“The Price We Pay” paints a vivid picture of a healthcare system corrupted by price-gouging, middlemen, and a series of elusive money games in a need of a serious shakeup. Dr. Makary, a surgeon and professor of health policy at Johns Hopkins, shows how so much of health care spending goes to things that have nothing to with health, and he makes suggestions as to what you can do about it.
Dr. Makary has traveled the US, spending time with many physicians and community organizations. He notes that the two root issues driving health care’s cost crisis have become increasingly clear: appropriateness of care and pricing failures.
An example of the former is the Health Fair. Many communities, including churches and schools, sponsor these fairs. Unbeknownst to them, it can be “a business model to recruit patients for treatments they don’t need.” Patients, particularly lower income and less educated ones, trust physicians and other medical professionals to make recommendations. But without adequate information, and depending on how options are presented, patients may well agree to unnecessary or inappropriate procedures.
Price-fixing is exemplified by the giant middle layer of healthcare: the repricing industry. There are thousands of consultants, vendors, and well-paid middlemen. And they are all playing a game, which explains many health care trends, even though it gets little attention in the news, in health reform debates, or in Congress.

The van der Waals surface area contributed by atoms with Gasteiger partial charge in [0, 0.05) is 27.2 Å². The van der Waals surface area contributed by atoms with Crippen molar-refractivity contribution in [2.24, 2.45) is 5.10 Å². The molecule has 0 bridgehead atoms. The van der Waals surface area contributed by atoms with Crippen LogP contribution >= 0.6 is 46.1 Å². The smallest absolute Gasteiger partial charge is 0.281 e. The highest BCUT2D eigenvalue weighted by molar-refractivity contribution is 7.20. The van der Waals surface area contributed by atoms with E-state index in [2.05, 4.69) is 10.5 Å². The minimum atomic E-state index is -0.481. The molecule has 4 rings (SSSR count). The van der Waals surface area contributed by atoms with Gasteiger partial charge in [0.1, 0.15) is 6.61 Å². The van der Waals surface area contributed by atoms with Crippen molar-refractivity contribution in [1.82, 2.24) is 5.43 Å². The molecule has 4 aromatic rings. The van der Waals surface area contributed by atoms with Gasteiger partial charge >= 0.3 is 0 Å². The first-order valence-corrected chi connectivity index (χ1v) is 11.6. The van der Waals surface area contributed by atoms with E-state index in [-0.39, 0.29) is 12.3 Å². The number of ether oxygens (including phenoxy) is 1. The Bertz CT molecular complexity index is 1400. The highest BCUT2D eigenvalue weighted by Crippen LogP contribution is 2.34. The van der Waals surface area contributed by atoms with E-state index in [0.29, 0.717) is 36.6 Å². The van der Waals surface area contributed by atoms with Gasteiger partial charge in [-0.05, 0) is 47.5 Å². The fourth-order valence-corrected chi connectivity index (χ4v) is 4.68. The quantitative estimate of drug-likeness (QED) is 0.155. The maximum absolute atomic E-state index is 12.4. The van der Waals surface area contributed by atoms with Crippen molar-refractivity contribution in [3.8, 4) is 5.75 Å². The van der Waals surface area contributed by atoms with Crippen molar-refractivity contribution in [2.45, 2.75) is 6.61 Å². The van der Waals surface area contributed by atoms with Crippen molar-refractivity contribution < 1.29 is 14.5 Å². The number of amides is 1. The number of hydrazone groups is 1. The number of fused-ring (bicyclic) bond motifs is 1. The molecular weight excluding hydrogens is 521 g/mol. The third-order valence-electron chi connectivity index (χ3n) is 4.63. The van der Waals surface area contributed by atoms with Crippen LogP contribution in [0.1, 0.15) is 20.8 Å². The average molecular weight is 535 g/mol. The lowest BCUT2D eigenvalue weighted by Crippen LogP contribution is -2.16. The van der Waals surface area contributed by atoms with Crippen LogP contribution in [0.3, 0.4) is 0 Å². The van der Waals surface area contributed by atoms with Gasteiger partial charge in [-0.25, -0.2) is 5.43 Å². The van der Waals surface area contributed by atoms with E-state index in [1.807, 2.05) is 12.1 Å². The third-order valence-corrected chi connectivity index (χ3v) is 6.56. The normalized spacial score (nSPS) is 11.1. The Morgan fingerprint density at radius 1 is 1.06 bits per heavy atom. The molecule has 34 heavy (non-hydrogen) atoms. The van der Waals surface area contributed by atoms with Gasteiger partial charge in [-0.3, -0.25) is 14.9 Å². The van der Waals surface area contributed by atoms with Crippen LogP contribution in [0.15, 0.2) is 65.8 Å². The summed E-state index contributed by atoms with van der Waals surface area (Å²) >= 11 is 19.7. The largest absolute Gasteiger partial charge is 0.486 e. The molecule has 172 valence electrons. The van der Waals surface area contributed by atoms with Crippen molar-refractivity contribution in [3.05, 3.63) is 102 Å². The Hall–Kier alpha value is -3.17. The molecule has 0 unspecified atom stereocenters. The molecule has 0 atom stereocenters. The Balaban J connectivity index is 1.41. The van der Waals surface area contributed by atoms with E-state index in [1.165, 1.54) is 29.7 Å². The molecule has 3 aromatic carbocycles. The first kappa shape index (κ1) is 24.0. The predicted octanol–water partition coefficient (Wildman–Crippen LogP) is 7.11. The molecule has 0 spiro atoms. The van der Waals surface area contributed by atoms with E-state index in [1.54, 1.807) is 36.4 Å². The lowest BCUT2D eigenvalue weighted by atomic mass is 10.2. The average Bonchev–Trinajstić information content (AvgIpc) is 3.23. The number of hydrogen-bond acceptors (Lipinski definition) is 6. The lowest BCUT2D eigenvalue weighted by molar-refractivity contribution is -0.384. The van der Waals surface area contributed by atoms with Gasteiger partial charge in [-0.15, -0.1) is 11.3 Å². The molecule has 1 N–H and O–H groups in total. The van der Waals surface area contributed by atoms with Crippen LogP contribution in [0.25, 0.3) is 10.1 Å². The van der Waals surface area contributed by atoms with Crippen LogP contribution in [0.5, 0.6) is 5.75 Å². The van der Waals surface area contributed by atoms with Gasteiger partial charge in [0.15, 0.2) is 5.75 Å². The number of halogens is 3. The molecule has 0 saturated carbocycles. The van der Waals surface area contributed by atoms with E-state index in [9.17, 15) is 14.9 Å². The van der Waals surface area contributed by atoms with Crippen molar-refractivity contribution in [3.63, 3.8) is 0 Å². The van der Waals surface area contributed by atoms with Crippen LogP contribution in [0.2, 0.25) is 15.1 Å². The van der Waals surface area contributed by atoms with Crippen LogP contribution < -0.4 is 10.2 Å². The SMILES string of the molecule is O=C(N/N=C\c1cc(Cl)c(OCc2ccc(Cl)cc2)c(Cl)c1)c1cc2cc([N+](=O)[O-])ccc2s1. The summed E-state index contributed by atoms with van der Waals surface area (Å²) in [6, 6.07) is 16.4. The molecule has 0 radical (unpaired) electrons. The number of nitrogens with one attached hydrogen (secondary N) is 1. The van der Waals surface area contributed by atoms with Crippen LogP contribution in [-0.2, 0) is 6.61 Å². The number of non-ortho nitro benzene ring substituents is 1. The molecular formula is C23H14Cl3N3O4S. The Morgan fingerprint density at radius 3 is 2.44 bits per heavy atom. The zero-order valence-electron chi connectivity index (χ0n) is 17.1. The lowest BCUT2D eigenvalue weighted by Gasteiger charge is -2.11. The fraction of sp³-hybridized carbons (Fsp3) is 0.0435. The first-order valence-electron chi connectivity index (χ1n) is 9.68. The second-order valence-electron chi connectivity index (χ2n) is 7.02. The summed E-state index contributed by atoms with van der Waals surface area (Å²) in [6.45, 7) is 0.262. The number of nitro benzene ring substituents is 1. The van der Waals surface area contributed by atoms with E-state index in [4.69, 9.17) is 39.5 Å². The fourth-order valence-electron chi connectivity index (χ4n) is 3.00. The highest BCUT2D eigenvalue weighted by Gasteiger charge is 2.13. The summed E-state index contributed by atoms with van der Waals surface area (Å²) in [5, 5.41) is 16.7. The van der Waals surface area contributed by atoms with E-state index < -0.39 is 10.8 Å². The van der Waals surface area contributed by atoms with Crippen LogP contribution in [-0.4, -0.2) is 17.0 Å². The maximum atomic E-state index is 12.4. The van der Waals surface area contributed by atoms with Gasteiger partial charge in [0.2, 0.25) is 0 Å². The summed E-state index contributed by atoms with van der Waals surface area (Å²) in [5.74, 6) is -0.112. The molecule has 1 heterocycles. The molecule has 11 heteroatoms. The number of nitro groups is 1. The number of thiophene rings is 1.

The players need power, which leads to increasing consolidation of hospitals and health systems, physician groups, and insurance companies. This behind-the-scenes industry is huge, totally out of control, and has created tens of thousands of millionaires who are mostly unknown. It contributes to the inability to see the real price of care, and to the problem of out-of-network (or so-called “surprise”) bills.
“For too long, the black box of real prices has been protected as a trade secret, resulting in medical centers competing on the level of better parking and NFL game day billboards rather than on quality and value.”
Dr Makary discusses the concept of proxy shoppers, which is the group of people who do comparison shop, thus driving demand for the market to remain competitive. This is common in industries like grocery stores. In the healthcare world, this is seen with self-insured employers, some health plans, and those who truly pay out of pocket. But without transparency in costs, it’s difficult to be a proxy shopper.
Meetings with both hospital and insurance CEOs “quickly digress into pontificating about issues that account for less than 1% of health care costs. For example, we’ll discuss ways to lower infection rates and hospital readmissions rather than tackling the leading drivers of our cost crisis.”
The book is a fascinating read, and it would be far too tempting for me to write about everything Dr. Makary says. He challenges the medical establishment, and reminds us all of medicine’s noble heritage to “Do no harm.”
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